One blind night in July twenty years ago
I lay in a field in Nevers Park, slivers of old hay
itching at my legs. Drunken uncles had split
the house with screams as they confronted
their realities and, in doing so, made me
hide from my own. Now gazing north at a grove
of birch in undress, beholding soft, clear skin,
patches of hope across the small, inverted world,
I heard a brook trickling in the darkness.
Curse me in rapture, I thought, the signs were
clear—I would leave at eighteen.
Then dew dampened the earth, crowned every
wildflower and weed. Fireflies invaded. I smiled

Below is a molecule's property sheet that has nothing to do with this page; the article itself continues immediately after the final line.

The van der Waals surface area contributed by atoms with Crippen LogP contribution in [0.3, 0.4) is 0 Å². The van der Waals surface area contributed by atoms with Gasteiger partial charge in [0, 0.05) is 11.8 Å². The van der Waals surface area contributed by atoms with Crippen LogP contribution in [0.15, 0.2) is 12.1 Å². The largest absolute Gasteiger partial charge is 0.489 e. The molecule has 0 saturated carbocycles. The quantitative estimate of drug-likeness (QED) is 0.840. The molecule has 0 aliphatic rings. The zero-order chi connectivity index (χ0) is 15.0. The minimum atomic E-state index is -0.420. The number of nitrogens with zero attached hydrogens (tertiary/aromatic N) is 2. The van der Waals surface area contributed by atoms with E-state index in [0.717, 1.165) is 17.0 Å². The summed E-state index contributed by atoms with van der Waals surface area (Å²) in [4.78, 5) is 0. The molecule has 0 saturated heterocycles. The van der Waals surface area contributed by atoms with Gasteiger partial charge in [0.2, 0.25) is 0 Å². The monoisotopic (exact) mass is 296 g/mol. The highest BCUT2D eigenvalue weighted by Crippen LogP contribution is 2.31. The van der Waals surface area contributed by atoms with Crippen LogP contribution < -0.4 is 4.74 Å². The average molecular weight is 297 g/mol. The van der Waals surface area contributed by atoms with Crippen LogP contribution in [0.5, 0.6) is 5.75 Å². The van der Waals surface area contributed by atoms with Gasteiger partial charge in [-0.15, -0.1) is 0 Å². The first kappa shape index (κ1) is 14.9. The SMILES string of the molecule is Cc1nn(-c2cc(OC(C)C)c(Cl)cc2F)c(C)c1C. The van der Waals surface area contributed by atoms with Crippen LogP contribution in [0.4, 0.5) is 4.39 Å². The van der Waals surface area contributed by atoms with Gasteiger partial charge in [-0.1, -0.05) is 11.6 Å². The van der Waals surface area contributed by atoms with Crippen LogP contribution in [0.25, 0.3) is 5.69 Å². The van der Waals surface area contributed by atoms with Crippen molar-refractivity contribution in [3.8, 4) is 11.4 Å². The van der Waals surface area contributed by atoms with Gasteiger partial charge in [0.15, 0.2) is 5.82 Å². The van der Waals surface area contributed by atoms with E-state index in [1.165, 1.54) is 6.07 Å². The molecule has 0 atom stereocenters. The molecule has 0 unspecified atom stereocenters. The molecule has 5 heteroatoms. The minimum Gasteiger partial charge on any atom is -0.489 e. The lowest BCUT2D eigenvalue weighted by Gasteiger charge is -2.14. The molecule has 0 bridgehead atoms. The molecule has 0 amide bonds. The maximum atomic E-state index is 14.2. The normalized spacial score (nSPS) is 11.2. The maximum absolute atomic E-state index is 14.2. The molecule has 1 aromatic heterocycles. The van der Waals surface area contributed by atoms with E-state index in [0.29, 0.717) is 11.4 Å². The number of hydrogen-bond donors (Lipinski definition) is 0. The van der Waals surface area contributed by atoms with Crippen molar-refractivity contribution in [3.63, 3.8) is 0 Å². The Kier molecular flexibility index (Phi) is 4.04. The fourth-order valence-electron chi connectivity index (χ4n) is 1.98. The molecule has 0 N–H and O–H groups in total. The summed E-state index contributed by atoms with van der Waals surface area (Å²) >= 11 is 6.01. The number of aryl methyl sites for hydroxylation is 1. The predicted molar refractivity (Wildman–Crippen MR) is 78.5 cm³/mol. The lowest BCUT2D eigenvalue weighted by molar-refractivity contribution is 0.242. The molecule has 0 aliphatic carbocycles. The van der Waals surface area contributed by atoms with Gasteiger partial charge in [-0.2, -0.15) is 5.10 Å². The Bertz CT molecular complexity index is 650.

and watched the tiny flashes of their cameras.
Terence McCaffrey teaches high school English in Connecticut. His work has appeared or is forthcoming in Connecticut River Review, Freshwater, and Helix. It has also been featured on Autumn Sky Poetry DAILY. He received a M.A.L.S. degree in Humanities from Wesleyan University and a B.A. from the University of Hartford. He lives in Middletown, CT, with his wife and two children.